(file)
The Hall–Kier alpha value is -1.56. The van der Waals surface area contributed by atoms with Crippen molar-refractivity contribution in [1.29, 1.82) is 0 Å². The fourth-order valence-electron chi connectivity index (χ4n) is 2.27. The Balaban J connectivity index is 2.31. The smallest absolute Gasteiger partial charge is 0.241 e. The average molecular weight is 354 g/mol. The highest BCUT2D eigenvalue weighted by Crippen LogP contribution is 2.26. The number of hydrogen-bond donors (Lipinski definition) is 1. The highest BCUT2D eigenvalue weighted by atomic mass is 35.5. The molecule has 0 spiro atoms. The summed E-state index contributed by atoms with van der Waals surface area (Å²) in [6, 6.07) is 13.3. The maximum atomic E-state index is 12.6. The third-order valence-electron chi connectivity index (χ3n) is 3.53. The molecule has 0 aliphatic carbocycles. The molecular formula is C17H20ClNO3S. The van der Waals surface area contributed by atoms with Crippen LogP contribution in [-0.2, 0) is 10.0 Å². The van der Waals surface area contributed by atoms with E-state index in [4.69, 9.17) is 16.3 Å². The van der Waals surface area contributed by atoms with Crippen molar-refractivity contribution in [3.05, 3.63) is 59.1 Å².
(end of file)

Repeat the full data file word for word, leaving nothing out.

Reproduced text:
The Hall–Kier alpha value is -1.56. The van der Waals surface area contributed by atoms with Crippen molar-refractivity contribution in [1.29, 1.82) is 0 Å². The fourth-order valence-electron chi connectivity index (χ4n) is 2.27. The Balaban J connectivity index is 2.31. The smallest absolute Gasteiger partial charge is 0.241 e. The average molecular weight is 354 g/mol. The highest BCUT2D eigenvalue weighted by Crippen LogP contribution is 2.26. The number of hydrogen-bond donors (Lipinski definition) is 1. The highest BCUT2D eigenvalue weighted by atomic mass is 35.5. The molecule has 0 spiro atoms. The summed E-state index contributed by atoms with van der Waals surface area (Å²) in [6, 6.07) is 13.3. The maximum atomic E-state index is 12.6. The third-order valence-electron chi connectivity index (χ3n) is 3.53. The molecule has 0 aliphatic carbocycles. The molecular formula is C17H20ClNO3S. The van der Waals surface area contributed by atoms with Crippen LogP contribution in [-0.2, 0) is 10.0 Å². The van der Waals surface area contributed by atoms with E-state index in [4.69, 9.17) is 16.3 Å². The van der Waals surface area contributed by atoms with Crippen molar-refractivity contribution in [3.05, 3.63) is 59.1 Å².